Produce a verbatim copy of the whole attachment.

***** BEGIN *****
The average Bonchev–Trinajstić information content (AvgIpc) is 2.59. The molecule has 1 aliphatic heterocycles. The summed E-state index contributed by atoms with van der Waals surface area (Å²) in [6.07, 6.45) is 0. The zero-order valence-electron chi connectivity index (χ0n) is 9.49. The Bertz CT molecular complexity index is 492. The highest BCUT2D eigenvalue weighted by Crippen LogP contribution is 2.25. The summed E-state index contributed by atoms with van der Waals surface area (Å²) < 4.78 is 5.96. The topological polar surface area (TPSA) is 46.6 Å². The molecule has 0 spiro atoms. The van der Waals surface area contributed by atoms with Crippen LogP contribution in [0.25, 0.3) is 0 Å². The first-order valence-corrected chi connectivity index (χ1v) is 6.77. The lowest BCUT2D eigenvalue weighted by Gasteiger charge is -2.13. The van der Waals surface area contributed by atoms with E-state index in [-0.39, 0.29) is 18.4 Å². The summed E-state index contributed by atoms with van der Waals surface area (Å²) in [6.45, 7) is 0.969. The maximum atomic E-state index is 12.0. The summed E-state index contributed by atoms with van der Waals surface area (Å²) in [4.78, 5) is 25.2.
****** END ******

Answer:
The average Bonchev–Trinajstić information content (AvgIpc) is 2.59. The molecule has 1 aliphatic heterocycles. The summed E-state index contributed by atoms with van der Waals surface area (Å²) in [6.07, 6.45) is 0. The zero-order valence-electron chi connectivity index (χ0n) is 9.49. The Bertz CT molecular complexity index is 492. The highest BCUT2D eigenvalue weighted by Crippen LogP contribution is 2.25. The summed E-state index contributed by atoms with van der Waals surface area (Å²) < 4.78 is 5.96. The topological polar surface area (TPSA) is 46.6 Å². The molecule has 0 spiro atoms. The van der Waals surface area contributed by atoms with Crippen LogP contribution in [0.25, 0.3) is 0 Å². The first-order valence-corrected chi connectivity index (χ1v) is 6.77. The lowest BCUT2D eigenvalue weighted by Gasteiger charge is -2.13. The van der Waals surface area contributed by atoms with E-state index in [-0.39, 0.29) is 18.4 Å². The summed E-state index contributed by atoms with van der Waals surface area (Å²) in [6.45, 7) is 0.969. The maximum atomic E-state index is 12.0. The summed E-state index contributed by atoms with van der Waals surface area (Å²) in [4.78, 5) is 25.2.